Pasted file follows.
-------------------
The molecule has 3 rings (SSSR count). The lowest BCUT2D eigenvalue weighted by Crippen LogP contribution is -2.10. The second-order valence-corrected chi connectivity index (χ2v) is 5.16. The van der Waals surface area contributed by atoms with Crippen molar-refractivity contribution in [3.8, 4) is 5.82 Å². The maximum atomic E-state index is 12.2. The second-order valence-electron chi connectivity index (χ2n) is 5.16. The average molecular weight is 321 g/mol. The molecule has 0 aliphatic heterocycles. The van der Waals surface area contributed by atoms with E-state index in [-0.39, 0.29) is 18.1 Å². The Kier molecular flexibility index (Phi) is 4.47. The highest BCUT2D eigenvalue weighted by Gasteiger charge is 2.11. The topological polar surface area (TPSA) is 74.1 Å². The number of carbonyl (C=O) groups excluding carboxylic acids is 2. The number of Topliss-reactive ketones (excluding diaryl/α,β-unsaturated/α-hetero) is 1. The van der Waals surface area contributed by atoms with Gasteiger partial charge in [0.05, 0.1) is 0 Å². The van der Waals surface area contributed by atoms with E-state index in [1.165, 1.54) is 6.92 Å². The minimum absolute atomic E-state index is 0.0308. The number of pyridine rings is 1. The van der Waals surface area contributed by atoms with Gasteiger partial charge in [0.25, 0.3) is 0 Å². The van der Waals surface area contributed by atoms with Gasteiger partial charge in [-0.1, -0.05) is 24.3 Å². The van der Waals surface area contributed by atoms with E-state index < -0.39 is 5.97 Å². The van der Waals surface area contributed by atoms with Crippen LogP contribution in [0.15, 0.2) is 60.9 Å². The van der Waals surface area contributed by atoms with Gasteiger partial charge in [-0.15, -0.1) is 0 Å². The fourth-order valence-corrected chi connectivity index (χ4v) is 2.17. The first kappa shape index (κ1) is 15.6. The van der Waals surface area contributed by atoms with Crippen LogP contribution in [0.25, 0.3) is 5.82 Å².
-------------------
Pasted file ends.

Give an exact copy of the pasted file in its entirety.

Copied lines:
The molecule has 3 rings (SSSR count). The lowest BCUT2D eigenvalue weighted by Crippen LogP contribution is -2.10. The second-order valence-corrected chi connectivity index (χ2v) is 5.16. The van der Waals surface area contributed by atoms with Crippen molar-refractivity contribution in [3.8, 4) is 5.82 Å². The maximum atomic E-state index is 12.2. The second-order valence-electron chi connectivity index (χ2n) is 5.16. The average molecular weight is 321 g/mol. The molecule has 0 aliphatic heterocycles. The van der Waals surface area contributed by atoms with E-state index in [-0.39, 0.29) is 18.1 Å². The Kier molecular flexibility index (Phi) is 4.47. The highest BCUT2D eigenvalue weighted by Gasteiger charge is 2.11. The topological polar surface area (TPSA) is 74.1 Å². The number of carbonyl (C=O) groups excluding carboxylic acids is 2. The number of Topliss-reactive ketones (excluding diaryl/α,β-unsaturated/α-hetero) is 1. The van der Waals surface area contributed by atoms with Gasteiger partial charge in [0.05, 0.1) is 0 Å². The van der Waals surface area contributed by atoms with E-state index in [1.165, 1.54) is 6.92 Å². The minimum absolute atomic E-state index is 0.0308. The number of pyridine rings is 1. The van der Waals surface area contributed by atoms with Gasteiger partial charge in [0.25, 0.3) is 0 Å². The van der Waals surface area contributed by atoms with Gasteiger partial charge in [-0.1, -0.05) is 24.3 Å². The van der Waals surface area contributed by atoms with E-state index < -0.39 is 5.97 Å². The van der Waals surface area contributed by atoms with Crippen LogP contribution in [0.15, 0.2) is 60.9 Å². The van der Waals surface area contributed by atoms with Gasteiger partial charge in [-0.15, -0.1) is 0 Å². The fourth-order valence-corrected chi connectivity index (χ4v) is 2.17. The first kappa shape index (κ1) is 15.6. The van der Waals surface area contributed by atoms with Crippen LogP contribution in [0.25, 0.3) is 5.82 Å².